Public War, Private Treaty
LORD DUNMORE'S WAR with the Indians was already raging by the time Boone got back, bringing news of the surveyors and also news that on the return journey he had tracked a small party of Indians from Cumberland Gap eastward almost to the settlements. Commissioned lieutenant, Boone was directed to raise as many men as he could and start for the front. He had actually set out to join the main body of the colonial troops when a messenger overtook him with orders to return and aid in the defense of the frontier, where a series of small but bloody raids was spreading terror.
A brief memorandum by a supply officer—"Sept. 22d, Lieut. Boone, fourteen men, four days, three pounds of beef per day" —suggests a scouting party. Orders were to reserve beef rations for scouts and parties pursuing Indians.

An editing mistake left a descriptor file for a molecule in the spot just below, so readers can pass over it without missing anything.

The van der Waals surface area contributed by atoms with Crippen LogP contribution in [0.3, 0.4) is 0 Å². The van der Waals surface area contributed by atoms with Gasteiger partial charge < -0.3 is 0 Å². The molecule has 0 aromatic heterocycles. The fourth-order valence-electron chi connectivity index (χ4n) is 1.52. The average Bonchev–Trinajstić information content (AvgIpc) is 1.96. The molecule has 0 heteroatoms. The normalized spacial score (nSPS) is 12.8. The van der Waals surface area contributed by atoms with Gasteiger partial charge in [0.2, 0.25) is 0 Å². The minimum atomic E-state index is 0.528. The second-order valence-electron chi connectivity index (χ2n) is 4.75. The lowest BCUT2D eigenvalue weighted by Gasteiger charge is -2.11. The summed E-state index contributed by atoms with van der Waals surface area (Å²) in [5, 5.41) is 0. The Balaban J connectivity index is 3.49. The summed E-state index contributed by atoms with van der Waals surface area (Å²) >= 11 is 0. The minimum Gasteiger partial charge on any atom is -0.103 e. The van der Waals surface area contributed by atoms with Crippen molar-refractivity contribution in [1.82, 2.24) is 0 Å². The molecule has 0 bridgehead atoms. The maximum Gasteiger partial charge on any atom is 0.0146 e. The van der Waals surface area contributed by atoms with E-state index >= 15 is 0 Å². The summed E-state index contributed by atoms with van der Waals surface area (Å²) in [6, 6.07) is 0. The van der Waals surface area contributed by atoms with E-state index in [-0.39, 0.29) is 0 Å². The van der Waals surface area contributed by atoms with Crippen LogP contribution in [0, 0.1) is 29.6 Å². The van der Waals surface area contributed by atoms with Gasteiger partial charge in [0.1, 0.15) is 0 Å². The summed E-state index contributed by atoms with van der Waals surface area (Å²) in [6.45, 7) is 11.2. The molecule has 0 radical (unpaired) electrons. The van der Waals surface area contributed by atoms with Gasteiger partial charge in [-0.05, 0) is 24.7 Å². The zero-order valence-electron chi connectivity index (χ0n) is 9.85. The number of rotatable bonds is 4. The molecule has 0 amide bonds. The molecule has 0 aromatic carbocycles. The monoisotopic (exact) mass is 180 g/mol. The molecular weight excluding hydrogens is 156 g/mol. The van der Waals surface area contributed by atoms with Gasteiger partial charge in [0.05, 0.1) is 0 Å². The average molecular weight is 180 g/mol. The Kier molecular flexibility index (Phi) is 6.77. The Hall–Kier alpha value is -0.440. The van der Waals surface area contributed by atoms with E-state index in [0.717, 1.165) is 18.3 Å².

He was in a few small engagements and was speedily promoted captain on petition of his neighbors. The settlers insisted on having a commander whose home was in the locality. Then, they thought, he would be sure to stand his ground and keep the Indians out. Promotion gave him command of three forts. His commander reported that "Mr. Boone is very diligent at Castle's woods and keeps up good order."
At this very moment Tahgahjute (Chief Logan) was leading a war party into the Clinch Valley, not far from Boone's command at Moore's Fort, close to his home. In spite of his vig
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Publication information: Book title: Daniel Boone, Master of the Wilderness. Contributors: John Bakeless - Author. Publisher: University of Nebraska Press. Place of publication: Lincoln, NE. Publication year: 1989. Page number: 81.
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